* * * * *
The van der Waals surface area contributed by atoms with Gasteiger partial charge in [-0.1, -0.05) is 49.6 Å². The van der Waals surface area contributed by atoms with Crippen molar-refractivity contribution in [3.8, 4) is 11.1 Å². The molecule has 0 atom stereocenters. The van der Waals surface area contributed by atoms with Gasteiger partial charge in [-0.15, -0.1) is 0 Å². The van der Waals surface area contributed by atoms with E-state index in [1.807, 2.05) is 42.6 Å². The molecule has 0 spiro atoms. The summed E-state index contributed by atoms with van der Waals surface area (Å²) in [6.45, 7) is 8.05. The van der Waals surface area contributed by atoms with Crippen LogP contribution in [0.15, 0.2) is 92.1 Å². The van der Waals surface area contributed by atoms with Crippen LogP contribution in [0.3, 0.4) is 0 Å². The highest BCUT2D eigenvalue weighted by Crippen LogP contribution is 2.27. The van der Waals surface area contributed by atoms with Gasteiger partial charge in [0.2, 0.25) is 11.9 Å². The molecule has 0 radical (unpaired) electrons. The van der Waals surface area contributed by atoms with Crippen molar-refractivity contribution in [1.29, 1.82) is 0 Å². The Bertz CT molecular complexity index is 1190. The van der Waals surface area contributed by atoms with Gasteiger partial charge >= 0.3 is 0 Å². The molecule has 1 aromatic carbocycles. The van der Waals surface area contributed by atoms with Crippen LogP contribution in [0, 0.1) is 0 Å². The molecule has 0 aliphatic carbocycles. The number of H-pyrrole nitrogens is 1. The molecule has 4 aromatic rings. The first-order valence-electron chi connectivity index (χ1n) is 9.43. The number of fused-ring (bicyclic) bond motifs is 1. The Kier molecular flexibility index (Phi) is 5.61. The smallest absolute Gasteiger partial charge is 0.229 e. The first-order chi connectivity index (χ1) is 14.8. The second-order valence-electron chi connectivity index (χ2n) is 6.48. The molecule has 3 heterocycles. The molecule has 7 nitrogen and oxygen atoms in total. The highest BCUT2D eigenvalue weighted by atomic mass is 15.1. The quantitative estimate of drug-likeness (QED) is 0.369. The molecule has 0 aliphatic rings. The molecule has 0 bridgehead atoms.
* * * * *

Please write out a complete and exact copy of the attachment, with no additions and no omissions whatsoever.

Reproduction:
The van der Waals surface area contributed by atoms with Gasteiger partial charge in [-0.1, -0.05) is 49.6 Å². The van der Waals surface area contributed by atoms with Crippen molar-refractivity contribution in [3.8, 4) is 11.1 Å². The molecule has 0 atom stereocenters. The van der Waals surface area contributed by atoms with Gasteiger partial charge in [-0.15, -0.1) is 0 Å². The van der Waals surface area contributed by atoms with E-state index in [1.807, 2.05) is 42.6 Å². The molecule has 0 spiro atoms. The summed E-state index contributed by atoms with van der Waals surface area (Å²) in [6.45, 7) is 8.05. The van der Waals surface area contributed by atoms with Crippen LogP contribution in [0.15, 0.2) is 92.1 Å². The van der Waals surface area contributed by atoms with Crippen LogP contribution in [0.3, 0.4) is 0 Å². The highest BCUT2D eigenvalue weighted by Crippen LogP contribution is 2.27. The van der Waals surface area contributed by atoms with Gasteiger partial charge in [0.2, 0.25) is 11.9 Å². The molecule has 0 radical (unpaired) electrons. The van der Waals surface area contributed by atoms with Crippen molar-refractivity contribution in [1.29, 1.82) is 0 Å². The Bertz CT molecular complexity index is 1190. The van der Waals surface area contributed by atoms with Gasteiger partial charge >= 0.3 is 0 Å². The molecule has 1 aromatic carbocycles. The van der Waals surface area contributed by atoms with Crippen LogP contribution in [0, 0.1) is 0 Å². The molecule has 0 aliphatic carbocycles. The number of H-pyrrole nitrogens is 1. The molecule has 4 aromatic rings. The first-order valence-electron chi connectivity index (χ1n) is 9.43. The number of fused-ring (bicyclic) bond motifs is 1. The Kier molecular flexibility index (Phi) is 5.61. The smallest absolute Gasteiger partial charge is 0.229 e. The first-order chi connectivity index (χ1) is 14.8. The second-order valence-electron chi connectivity index (χ2n) is 6.48. The molecule has 3 heterocycles. The molecule has 7 nitrogen and oxygen atoms in total. The highest BCUT2D eigenvalue weighted by atomic mass is 15.1. The quantitative estimate of drug-likeness (QED) is 0.369. The molecule has 0 aliphatic rings. The molecule has 0 bridgehead atoms.